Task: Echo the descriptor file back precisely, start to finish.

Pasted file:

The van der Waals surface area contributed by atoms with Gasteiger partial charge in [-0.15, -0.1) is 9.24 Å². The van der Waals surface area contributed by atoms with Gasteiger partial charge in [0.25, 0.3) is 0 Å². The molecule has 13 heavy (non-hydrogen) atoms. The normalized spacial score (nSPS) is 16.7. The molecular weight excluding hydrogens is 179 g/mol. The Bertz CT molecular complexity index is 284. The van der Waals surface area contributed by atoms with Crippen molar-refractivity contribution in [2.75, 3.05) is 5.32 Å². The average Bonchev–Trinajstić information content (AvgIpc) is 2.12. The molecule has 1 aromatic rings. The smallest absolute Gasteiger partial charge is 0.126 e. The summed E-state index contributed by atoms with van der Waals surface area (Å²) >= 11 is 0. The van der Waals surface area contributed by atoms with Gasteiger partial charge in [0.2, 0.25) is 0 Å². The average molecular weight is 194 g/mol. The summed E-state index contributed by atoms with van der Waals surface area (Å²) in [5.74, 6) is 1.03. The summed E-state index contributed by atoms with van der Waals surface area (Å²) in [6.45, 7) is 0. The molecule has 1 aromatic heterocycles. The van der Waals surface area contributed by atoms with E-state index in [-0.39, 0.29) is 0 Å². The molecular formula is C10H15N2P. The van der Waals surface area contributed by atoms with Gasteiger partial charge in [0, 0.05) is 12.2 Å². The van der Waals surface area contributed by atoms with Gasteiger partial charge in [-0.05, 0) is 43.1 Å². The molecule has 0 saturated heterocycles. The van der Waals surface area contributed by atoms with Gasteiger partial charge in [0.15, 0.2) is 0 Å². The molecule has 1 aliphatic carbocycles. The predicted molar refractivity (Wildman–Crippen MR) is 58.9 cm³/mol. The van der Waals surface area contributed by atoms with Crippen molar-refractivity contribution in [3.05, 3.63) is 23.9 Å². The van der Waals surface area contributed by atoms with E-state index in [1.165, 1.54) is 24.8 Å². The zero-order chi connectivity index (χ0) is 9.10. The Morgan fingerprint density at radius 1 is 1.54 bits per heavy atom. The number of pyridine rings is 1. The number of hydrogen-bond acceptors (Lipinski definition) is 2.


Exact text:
The van der Waals surface area contributed by atoms with Gasteiger partial charge in [-0.15, -0.1) is 9.24 Å². The van der Waals surface area contributed by atoms with Gasteiger partial charge in [0.25, 0.3) is 0 Å². The molecule has 13 heavy (non-hydrogen) atoms. The normalized spacial score (nSPS) is 16.7. The molecular weight excluding hydrogens is 179 g/mol. The Bertz CT molecular complexity index is 284. The van der Waals surface area contributed by atoms with Crippen molar-refractivity contribution in [2.75, 3.05) is 5.32 Å². The average Bonchev–Trinajstić information content (AvgIpc) is 2.12. The molecule has 1 aromatic rings. The smallest absolute Gasteiger partial charge is 0.126 e. The summed E-state index contributed by atoms with van der Waals surface area (Å²) >= 11 is 0. The van der Waals surface area contributed by atoms with Gasteiger partial charge in [0.2, 0.25) is 0 Å². The average molecular weight is 194 g/mol. The summed E-state index contributed by atoms with van der Waals surface area (Å²) in [5.74, 6) is 1.03. The summed E-state index contributed by atoms with van der Waals surface area (Å²) in [6.45, 7) is 0. The molecule has 1 aromatic heterocycles. The van der Waals surface area contributed by atoms with E-state index in [-0.39, 0.29) is 0 Å². The molecular formula is C10H15N2P. The van der Waals surface area contributed by atoms with Gasteiger partial charge in [0, 0.05) is 12.2 Å². The van der Waals surface area contributed by atoms with Gasteiger partial charge in [-0.05, 0) is 43.1 Å². The molecule has 0 saturated heterocycles. The van der Waals surface area contributed by atoms with Gasteiger partial charge in [0.15, 0.2) is 0 Å². The molecule has 1 aliphatic carbocycles. The predicted molar refractivity (Wildman–Crippen MR) is 58.9 cm³/mol. The van der Waals surface area contributed by atoms with Crippen molar-refractivity contribution in [3.05, 3.63) is 23.9 Å². The van der Waals surface area contributed by atoms with E-state index in [1.165, 1.54) is 24.8 Å². The zero-order chi connectivity index (χ0) is 9.10. The Morgan fingerprint density at radius 1 is 1.54 bits per heavy atom. The number of pyridine rings is 1. The number of hydrogen-bond acceptors (Lipinski definition) is 2.